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    Encyclicals are statements on specific matters, usually expounding upon some point or other that the Church feels is important. For instance: the death penalty. The Church has a position on this issue, and what is acceptable and what is not, but it's not necessarily binding on all Catholics worldwide. However, we can usually trust that the Church has a good reason for taking a stand on this thing or another, and so it is very good to keep up with what is being said in them, as they are there to strengthen our faith and morals.

    But, no, they are not infallible, though they still bear authority.

    As for "when" he must, he must speak ex cathedra, as I said, on a matter of faith and morals that pertains to the UNIVERSAL CHURCH and is intended to be BINDING (meaning, discussion on this matter has ended).

    God bless,

    Grant
     
  13. LaRae

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    Neal I figure you will ask this next so here's the answer!

    Three conditions must be met for a pope to exercise the charism of
    infallibility:

    (1) he must speak in his official capacity as the successor of Peter;

    (2) he must speak on a matter of faith or morals;

    and

    (3) he must solemnly define the doctrine as one that must be held by all the faithful.

    The following comes from section 25 of Lumen Gentium, the dogmatic Constitution on the Church produced by Vatican II:

    And this infallibility with which the Divine Redeemer willed His Church to be endowed in defining doctrine of faith and morals, extends as far as the deposit of Revelation extends, which must be religiously guarded and faithfully expounded. And this is the infallibility which the Roman Pontiff, the head of the college of bishops, enjoys in virtue of his office, when, as the supreme shepherd and teacher of all the faithful, who confirms his brethren in their faith, by a definitive act he proclaims a doctrine of faith or morals.

    LaRae
     
  14. neal4christ

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    Thanks, LaRae! Just a quick question a little off topic: how many are in the college of bishops?

    Neal
     
  15. GraceSaves

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  16. neal4christ

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    Thanks, Grant!

    Okay, here is something that has bothered me a bit with this idea that Peter was the first Pope. I realize there is something special about Peter as I look more at the gospels, so I am not denying that. I had just never really paid much attention to it before. But my problem, or hang-up I guess, is why is so much of the NT written by Paul and not Peter? If Peter was the Pope, why is most of the NT not his? Why not consider Paul as the Pope of the Early Church?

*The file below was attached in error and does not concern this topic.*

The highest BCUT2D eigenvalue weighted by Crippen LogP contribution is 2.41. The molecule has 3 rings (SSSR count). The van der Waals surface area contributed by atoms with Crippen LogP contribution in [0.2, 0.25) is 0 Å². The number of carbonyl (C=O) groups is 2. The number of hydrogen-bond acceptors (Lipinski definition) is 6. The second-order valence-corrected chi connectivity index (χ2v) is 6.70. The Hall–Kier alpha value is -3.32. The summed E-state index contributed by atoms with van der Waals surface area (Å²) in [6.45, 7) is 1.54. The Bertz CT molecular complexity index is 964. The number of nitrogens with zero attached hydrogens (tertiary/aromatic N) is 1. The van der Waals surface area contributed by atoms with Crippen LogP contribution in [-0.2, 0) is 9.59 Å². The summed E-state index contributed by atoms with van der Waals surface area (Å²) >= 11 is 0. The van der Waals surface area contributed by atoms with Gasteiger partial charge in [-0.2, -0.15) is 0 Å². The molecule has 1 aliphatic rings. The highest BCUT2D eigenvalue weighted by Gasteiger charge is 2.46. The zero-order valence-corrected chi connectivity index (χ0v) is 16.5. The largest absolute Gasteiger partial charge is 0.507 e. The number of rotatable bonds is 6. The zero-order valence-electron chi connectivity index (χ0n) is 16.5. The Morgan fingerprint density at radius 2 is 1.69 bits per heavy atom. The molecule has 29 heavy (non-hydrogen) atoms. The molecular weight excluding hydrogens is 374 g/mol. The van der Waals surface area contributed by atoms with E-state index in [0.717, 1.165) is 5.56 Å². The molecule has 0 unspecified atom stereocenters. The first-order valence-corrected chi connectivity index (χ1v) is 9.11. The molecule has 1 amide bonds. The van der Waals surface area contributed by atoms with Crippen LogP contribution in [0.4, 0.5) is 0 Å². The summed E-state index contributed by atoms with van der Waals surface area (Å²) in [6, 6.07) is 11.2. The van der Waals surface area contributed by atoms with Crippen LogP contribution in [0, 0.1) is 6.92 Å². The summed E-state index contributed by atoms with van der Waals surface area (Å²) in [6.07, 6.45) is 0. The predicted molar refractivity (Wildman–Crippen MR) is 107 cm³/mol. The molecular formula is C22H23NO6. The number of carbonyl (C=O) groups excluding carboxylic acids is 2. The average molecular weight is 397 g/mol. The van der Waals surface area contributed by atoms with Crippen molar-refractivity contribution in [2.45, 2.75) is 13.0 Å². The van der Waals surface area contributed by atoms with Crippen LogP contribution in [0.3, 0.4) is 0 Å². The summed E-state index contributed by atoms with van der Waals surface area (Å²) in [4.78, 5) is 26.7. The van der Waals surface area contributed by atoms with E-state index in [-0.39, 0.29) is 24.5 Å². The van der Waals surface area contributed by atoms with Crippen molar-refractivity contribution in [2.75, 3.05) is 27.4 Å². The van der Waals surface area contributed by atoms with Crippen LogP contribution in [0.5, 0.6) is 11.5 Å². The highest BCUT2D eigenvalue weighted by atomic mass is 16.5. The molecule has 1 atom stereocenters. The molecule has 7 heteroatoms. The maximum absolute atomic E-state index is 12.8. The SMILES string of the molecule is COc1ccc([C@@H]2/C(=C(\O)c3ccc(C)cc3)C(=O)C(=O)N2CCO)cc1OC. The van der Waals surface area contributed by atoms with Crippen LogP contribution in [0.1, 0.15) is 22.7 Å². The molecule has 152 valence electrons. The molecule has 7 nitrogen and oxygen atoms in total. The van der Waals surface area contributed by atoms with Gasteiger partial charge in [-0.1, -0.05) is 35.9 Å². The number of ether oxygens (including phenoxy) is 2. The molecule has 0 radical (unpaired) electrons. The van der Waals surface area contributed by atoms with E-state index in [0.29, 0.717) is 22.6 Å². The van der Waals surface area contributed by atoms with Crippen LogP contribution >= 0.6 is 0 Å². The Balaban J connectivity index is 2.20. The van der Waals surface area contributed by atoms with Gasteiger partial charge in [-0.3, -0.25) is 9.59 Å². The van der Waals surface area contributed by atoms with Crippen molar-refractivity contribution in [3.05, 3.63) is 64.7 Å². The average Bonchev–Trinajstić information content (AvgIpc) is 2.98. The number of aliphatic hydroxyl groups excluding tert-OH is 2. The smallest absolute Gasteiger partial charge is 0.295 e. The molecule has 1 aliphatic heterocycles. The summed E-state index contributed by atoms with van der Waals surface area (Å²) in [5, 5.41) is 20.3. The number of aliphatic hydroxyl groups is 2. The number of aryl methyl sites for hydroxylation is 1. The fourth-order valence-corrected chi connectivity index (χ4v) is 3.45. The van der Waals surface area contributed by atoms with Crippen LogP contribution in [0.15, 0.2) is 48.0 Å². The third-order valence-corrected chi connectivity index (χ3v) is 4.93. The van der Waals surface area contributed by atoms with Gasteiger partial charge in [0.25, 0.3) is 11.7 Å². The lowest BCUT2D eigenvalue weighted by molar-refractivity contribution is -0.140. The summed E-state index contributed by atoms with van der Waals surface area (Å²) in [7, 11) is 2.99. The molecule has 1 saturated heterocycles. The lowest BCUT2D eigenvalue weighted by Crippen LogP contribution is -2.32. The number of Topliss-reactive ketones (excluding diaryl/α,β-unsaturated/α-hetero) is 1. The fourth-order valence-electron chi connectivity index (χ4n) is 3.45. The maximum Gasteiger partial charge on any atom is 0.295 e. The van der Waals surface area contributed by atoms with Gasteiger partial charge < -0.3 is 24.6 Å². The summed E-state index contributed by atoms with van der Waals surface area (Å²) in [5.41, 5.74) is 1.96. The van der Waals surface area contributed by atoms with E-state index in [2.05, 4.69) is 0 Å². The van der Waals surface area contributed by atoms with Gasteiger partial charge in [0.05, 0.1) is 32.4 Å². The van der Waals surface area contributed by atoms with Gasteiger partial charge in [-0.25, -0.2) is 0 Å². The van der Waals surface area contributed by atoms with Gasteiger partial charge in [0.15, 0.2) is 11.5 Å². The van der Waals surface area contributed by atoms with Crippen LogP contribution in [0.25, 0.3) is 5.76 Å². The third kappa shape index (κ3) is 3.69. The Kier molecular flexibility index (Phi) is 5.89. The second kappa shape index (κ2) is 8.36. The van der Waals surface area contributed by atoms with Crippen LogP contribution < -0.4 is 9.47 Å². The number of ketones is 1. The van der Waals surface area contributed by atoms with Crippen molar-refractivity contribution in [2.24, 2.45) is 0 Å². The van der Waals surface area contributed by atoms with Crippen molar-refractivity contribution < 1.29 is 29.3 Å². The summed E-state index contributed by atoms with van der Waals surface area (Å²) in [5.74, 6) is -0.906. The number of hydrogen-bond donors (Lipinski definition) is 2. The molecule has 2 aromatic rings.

Just a thought that always pops up when I look at this. You are probably familiar with it since many Protestants bring this up.

    Thanks,
    Neal
     
  17. GraceSaves

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    Peter also never wrote a Gospel. But then again, neither did Paul. God choses people to perform specific tasks. And frankly, it has nothing to do with the individual himself. We've already established that man is nothing without God, and the office of Pope is just that: an office. God chose Peter to lead the Church. God chose Paul to evangelize and inspired Him to travel and write more. Because Paul was a prominant (one of if not the most prominiant early Christian leader) does not diminish the office bestowed upon Peter. Jesus because Peter didn't write as much doesn't mean he did less work.

    God bless,

    Grant

    EDIT: Also, why not consider Paul the Pope, you asked. Because Paul was not by any historians ever ascribed this. Nor does Scripture in any way attest to it, as it does to Peter.

    And if it was a real problem, and since many fundamentalists tend to think we made it up anyway, why wouldn't we have just "made up" that Paul was it? Apparently it would have been easier for us to justify it! No, the fact of the matter is that it is the way it is because that's the way it is. Get all that? ;) We know that Peter was in Rome, and was martyred there. We have historians listed him as the first Bishop of Rome, and appointing successors. And Church Tradition has told us this for 2,000 years. And again, Peter is the only one in Scripture that we see this special authority bestowed upon.

    [ January 27, 2003, 04:48 PM: Message edited by: GraceSaves ]
     
  18. neal4christ

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    What of viewing the Pope as head of the Church? Is that a problem since it is clear that Christ is Head of the Church? How is the Pope viewed differently?

    Also, is the office of Pope above the authority of Scripture? Many accuse the RCC as having the Pope as the ultimate authority with Scripture as secondary.

    Thanks for your patience Grant. [​IMG]
    Neal
     
  19. tragic_pizza

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    Of interest is the fact that there is no real proof of Peter ever being bishop of Rome...
     
  20. GraceSaves

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    You sound like an atheist saying there is no real proof that Jesus Christ ever existed.

    History at large attests to Peter living in and being martyred in Rome. You simply chose to say that these Church historians are not reliable. I say that they are reliable.

    Who do we trust, I guess is what it comes down to.

    God bless,

    Grant